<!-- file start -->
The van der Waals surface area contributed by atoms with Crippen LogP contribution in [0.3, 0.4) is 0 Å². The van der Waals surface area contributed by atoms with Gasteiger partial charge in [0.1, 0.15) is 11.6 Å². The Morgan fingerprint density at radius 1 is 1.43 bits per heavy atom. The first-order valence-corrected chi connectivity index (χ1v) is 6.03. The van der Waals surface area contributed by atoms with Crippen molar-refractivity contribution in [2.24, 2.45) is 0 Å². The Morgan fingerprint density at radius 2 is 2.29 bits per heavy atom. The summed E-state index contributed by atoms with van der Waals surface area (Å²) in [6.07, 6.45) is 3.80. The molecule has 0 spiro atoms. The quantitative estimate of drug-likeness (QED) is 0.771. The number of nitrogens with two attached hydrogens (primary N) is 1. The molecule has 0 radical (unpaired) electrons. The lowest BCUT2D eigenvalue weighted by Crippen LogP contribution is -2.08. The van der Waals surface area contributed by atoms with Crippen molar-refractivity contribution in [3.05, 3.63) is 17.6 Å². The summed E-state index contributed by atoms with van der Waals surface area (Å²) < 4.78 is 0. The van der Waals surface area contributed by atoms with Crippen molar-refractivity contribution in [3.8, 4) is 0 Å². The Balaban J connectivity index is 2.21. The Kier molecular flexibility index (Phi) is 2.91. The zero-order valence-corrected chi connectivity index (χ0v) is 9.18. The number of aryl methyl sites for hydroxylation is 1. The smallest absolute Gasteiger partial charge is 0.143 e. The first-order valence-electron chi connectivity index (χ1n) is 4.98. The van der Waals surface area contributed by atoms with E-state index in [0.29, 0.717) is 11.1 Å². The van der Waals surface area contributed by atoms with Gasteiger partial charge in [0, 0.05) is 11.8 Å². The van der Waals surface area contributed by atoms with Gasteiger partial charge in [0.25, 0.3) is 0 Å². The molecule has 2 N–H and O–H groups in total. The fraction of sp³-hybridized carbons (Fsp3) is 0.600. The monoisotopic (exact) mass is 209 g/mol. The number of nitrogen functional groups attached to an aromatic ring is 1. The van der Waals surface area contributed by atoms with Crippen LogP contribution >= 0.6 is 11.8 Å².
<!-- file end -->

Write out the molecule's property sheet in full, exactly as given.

The van der Waals surface area contributed by atoms with Crippen LogP contribution in [0.3, 0.4) is 0 Å². The van der Waals surface area contributed by atoms with Gasteiger partial charge in [0.1, 0.15) is 11.6 Å². The Morgan fingerprint density at radius 1 is 1.43 bits per heavy atom. The first-order valence-corrected chi connectivity index (χ1v) is 6.03. The van der Waals surface area contributed by atoms with Crippen molar-refractivity contribution in [2.24, 2.45) is 0 Å². The Morgan fingerprint density at radius 2 is 2.29 bits per heavy atom. The summed E-state index contributed by atoms with van der Waals surface area (Å²) in [6.07, 6.45) is 3.80. The molecule has 0 spiro atoms. The quantitative estimate of drug-likeness (QED) is 0.771. The number of nitrogens with two attached hydrogens (primary N) is 1. The molecule has 0 radical (unpaired) electrons. The lowest BCUT2D eigenvalue weighted by Crippen LogP contribution is -2.08. The van der Waals surface area contributed by atoms with Crippen molar-refractivity contribution in [3.05, 3.63) is 17.6 Å². The summed E-state index contributed by atoms with van der Waals surface area (Å²) < 4.78 is 0. The van der Waals surface area contributed by atoms with Crippen molar-refractivity contribution in [3.8, 4) is 0 Å². The Balaban J connectivity index is 2.21. The Kier molecular flexibility index (Phi) is 2.91. The zero-order valence-corrected chi connectivity index (χ0v) is 9.18. The number of aryl methyl sites for hydroxylation is 1. The smallest absolute Gasteiger partial charge is 0.143 e. The first-order valence-electron chi connectivity index (χ1n) is 4.98. The van der Waals surface area contributed by atoms with E-state index in [0.29, 0.717) is 11.1 Å². The van der Waals surface area contributed by atoms with Gasteiger partial charge in [0, 0.05) is 11.8 Å². The van der Waals surface area contributed by atoms with Gasteiger partial charge in [0.25, 0.3) is 0 Å². The molecule has 2 N–H and O–H groups in total. The fraction of sp³-hybridized carbons (Fsp3) is 0.600. The monoisotopic (exact) mass is 209 g/mol. The number of nitrogen functional groups attached to an aromatic ring is 1. The van der Waals surface area contributed by atoms with Crippen LogP contribution >= 0.6 is 11.8 Å².